At Or Ami, A.T.M. stands for “Art, Theater, Music,” a teen engagement program that is part of our constellation of teen activities. A.T.M. begins with a simple premise: that many young people find expression and relief from stress through arts and music, and we, the Jewish community, need to capitalize on that reality.
A few times a month, a diverse group of 7th-11th graders meet with a talented Jewish musician, and sometimes also with a young actress. Following a semester’s study of trends in Jewish arts, theater and music, our teens explored a variety of Jewish topics, settling on the issue of Jewish identity as their focus. Through class discussions and values clarification exercises, they delved into the multitude of experiences which influence Jewish identity development. Then the teens labored to create their own musical theater production.
As a group the teens wrote and edited a script, and utilized multimedia – music, singing, rap, video and more – to articulate the story of a teen developing her Jewish identity. Background sets were painted, props collected, stage hands selected, and costumes created. Their regularly scheduled A.T.M. sessions were supplemented with extra rehearsals during their free time.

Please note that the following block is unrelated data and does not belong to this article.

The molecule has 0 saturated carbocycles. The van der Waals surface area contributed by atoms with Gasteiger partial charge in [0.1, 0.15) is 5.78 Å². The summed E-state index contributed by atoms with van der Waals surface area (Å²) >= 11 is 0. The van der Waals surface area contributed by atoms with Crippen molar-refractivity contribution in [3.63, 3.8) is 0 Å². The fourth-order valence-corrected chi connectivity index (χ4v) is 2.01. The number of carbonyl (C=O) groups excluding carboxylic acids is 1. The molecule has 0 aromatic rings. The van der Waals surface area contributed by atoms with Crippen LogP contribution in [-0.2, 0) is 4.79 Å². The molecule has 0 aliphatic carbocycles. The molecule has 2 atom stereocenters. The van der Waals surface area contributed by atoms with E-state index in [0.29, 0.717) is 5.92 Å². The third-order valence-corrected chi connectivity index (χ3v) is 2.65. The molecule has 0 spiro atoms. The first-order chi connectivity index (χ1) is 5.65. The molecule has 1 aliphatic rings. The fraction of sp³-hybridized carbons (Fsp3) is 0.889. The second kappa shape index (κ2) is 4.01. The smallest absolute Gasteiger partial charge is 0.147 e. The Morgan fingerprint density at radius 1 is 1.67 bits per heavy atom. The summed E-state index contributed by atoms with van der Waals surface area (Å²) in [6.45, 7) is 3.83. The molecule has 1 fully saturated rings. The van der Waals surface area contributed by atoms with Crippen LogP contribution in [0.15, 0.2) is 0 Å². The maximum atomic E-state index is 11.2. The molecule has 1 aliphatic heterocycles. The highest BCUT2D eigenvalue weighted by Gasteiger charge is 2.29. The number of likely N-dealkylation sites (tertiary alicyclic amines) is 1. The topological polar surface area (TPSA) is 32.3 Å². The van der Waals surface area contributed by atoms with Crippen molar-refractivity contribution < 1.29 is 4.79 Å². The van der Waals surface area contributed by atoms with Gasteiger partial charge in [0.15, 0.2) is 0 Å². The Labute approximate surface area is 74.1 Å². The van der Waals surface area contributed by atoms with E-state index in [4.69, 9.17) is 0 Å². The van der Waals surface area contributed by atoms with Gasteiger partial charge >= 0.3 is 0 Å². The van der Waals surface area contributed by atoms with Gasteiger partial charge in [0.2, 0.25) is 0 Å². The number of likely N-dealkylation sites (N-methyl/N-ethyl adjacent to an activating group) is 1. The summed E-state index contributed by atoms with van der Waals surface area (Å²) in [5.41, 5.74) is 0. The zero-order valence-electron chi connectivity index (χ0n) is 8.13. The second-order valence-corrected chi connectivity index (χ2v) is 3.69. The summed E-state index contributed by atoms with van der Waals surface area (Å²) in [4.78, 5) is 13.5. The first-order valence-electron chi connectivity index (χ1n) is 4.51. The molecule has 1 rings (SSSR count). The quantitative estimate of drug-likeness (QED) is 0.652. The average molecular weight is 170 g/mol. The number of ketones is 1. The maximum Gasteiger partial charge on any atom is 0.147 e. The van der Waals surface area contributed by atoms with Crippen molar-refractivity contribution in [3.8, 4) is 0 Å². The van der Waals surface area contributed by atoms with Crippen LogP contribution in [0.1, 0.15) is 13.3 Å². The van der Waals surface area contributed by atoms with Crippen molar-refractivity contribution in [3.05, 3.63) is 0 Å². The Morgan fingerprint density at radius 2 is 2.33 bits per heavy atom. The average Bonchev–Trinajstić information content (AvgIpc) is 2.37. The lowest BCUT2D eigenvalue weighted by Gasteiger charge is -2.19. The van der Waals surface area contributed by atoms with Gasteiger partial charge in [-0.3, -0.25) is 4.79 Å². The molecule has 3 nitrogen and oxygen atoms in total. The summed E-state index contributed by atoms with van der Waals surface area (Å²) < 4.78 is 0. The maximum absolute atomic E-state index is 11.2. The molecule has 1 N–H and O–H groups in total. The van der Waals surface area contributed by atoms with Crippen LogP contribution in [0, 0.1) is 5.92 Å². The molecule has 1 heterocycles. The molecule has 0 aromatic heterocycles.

Rabbi Julia Weisz beautifully wove the A.T.M. musical theater production into a teen-led Shabbat service, forming Or Ami’s first Festival of Jewish Arts. Teens from all the Triple T tracks, joined parents and temple leadership, for this multimedia service.
Throughout the service, teens led prayers after introducing them with kavannot (inspirational creative writings) on the theme “What prayer means to me.” We were particularly inspired as one teen, whose father is fighting cancer, shared his interpretation of the Mi Shebeirach prayer for healing and then led us in the healing prayer. The musical theater production, a modern drash if you will, was engaging and inspirational.
The kvelling began as the curtain came down. Our teens, their parents, and our entire temple community kvelled continuously that night and in the nights that followed, as each tried to capture the essence of the Jewish experience that embraced their teenage children.
In the midst of the scripts and the sets and the rehearsals, our teens utilized their artistic and musical talents to grapple with what it means to be Jewish. All within the context of a Jewish night for teens. Although we did not pay them to participate, they each came away with something even more valuable: A deeper understanding of their Jewish identity.
Read the entire post at RJ.org.